Energy and Environment

Leave the Leaves: Why Leaf Blowers are a Harmful and Pointless Practice

By  | 

Due to the incredibly loud and incessant drone of the machines, I angrily slam my window shut and stomp back to my desk where I’m finally able to hear myself think and the gasoline-induced headache starts to dissipate. Throughout the autumn and early winter, leaf blowers are constantly running. In fact, as I write this I can hear some in the distance. (My window is closed right now.) In addition to the noise pollution and annoyance, there may be substantial health hazards to using them.

Due to the fact that most leaf blowers run on gas-powered engines, they emit harmful byproducts into the air such as ozone and carbon monoxide. In fact, one report suggested that a single leaf blower in continuous use for an hour produces the same amount of pollution as seventeen cars. In light of the recent study by the Intergovernmental Panel on Climate Change and subsequent dialogues regarding the need to reduce emissions, this practice can certainly be placed on the chopping block.

This is not to say that seasonal use of leaf blowers accounts for such a substantial portion of national emissions so as to induce climate change, but if setting standards for corporations and industries is so difficult then here is an unnecessary practice that can easily be eliminated or replaced with alternatives. Attacking the broad aspects of climate change and emissions has proven difficult; why not chip away piecemeal at the smaller problems in the meantime? The head of the New Jersey Landscape Contractors Association, Jody Shilan, pointed out that manufacturers are looking into less toxic machines. Presumably these would be electric motors or something of that nature. This would help, but there are other problems that leaf blowers cause.

Using leaf blowers stirs up dirt, allergens, molds and spores. Therefore in addition to the fossil fuel pollution, they contaminate the air in these additional manners. Perhaps this is the cause of some headaches and dizziness? Often the users of leaf blowers, particularly landscapers, can be seen wearing masks over their noses and mouths. This speaks to the localized air contamination that they induce. Further, what about the people who pass by and do not have a mask in their pocket to put on? I have found that my lungs and eyes can get irritated while passing through an area in which leaf blowers are being used while walking my dog or waiting for the bus.

There is nothing wrong with a good old fashioned rake. Raking leaves provides some physical activity, and often is surprisingly pleasant in the crisp autumn air. When I was little, my family and I would rake up the leaves in the backyard together. It was a fun family activity, and we would stuff them all into large orange & black plastic bags that, when full, looked like giant Jack-O-Lanterns for the Halloween and Thanksgiving season. Granted, some people such as the elderly or those with physical impediments would be hard pressed to clear their yard of leaves themselves.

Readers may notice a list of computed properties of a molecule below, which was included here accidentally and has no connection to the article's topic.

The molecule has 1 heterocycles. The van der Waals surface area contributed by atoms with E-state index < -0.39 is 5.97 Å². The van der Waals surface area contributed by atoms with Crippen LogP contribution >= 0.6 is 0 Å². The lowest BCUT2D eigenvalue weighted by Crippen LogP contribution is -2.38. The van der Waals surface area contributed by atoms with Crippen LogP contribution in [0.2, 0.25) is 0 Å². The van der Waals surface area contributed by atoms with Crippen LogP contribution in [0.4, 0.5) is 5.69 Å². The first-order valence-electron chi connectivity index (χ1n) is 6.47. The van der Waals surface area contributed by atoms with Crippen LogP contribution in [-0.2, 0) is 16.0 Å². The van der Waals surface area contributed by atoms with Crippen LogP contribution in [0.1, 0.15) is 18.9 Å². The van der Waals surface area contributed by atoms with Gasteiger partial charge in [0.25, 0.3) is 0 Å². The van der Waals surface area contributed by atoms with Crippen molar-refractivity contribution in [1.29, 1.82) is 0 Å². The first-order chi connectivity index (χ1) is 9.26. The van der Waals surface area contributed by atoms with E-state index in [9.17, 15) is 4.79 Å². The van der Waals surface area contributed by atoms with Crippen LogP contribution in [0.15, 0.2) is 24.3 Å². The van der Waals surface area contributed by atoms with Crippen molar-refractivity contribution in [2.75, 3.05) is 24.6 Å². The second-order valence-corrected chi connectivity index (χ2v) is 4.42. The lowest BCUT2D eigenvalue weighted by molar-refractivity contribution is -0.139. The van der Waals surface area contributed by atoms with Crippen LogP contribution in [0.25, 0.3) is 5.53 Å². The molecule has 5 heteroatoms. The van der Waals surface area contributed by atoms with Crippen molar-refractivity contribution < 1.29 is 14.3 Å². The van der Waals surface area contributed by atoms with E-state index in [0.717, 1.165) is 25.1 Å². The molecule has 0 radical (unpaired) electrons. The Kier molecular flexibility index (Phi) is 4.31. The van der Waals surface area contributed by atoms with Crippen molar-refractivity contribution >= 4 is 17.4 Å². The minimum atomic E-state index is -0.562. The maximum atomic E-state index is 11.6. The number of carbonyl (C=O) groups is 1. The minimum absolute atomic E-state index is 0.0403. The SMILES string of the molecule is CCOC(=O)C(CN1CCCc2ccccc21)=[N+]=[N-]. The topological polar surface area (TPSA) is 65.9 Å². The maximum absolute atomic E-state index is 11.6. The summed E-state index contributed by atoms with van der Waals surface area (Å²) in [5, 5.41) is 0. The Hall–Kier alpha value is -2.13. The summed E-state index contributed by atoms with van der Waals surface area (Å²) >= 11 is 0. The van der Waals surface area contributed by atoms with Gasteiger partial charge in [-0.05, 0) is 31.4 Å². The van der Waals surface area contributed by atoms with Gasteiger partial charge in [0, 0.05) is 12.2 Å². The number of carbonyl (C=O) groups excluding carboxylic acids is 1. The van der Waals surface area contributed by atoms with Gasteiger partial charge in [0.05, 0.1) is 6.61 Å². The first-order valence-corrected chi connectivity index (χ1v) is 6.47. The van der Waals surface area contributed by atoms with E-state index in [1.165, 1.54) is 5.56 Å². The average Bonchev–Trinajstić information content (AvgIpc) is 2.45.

Most of the time the leaves end up in large piles on the roadside, which are hazardous in their own right. There are supposed to be town regulations as to how wide the piles can be, but these are never enforced. When I walk my dog I often find that we have to venture out into the middle of the road in order to pass around an oversized pile. Even drivers themselves might find this dangerous, as a large pile of leaves prevents cars traveling in opposite directions on some of the smaller roads, such as the one on which I live, to pass each other simultaneously.

It's fun to hang out in the leaves. Courtesy of Franklin R. Halprin

It’s fun to hang out in the leaves. Courtesy of Franklin R. Halprin

So why is it so important that we clear the leaves away at all? They’re not hurting anybody by remaining as they lie on the grass. In fact, they are beneficial; leaves eventually decompose and provide nutrients for the soil. Ultimately what it comes down to is aesthetics. I have previously addressed the socially motivated environmental problems of green lawn aesthetics. Similar forces are at play here. A yard full of randomly fallen leaves looks messy and unattractive to many people; it is important to keep one’s lawn clean and organized. There may even be financial ramifications, such as falling home prices for attempted autumn sales. For these reasons, arguments in defense of leaf blowers that point out that lawn mowers also cause air pollution are nil; it is just a different season’s manifestation of the same problem.

Clark University, MA. The leaves in fact give the scene a little something extra. Courtesy of Franklin R. Halprin

Clark University, MA. The leaves in fact give the scene a little something extra. Courtesy of Franklin R. Halprin.

We love the autumn because the leaves change colors and become pretty. So why is it so bad when they fall to the ground? Then the ground is pretty too. We have obsessively established certain aesthetic rules, which force us to choose between ourselves and our environment. We need to think of the two together; instead of imagining that things must be a certain way and we must intervene in order to reestablish the standard, we should be more flexible in adapting to the changes that occur naturally.

Franklin R. Halprin
Franklin R. Halprin holds an MA in History & Environmental Politics from Rutgers University where he studied human-environmental relationships and settlement patterns in the nineteenth century Southwest. His research focuses on the influences of social and cultural factors on the development of environmental policy. Contact Frank at



Send this to friend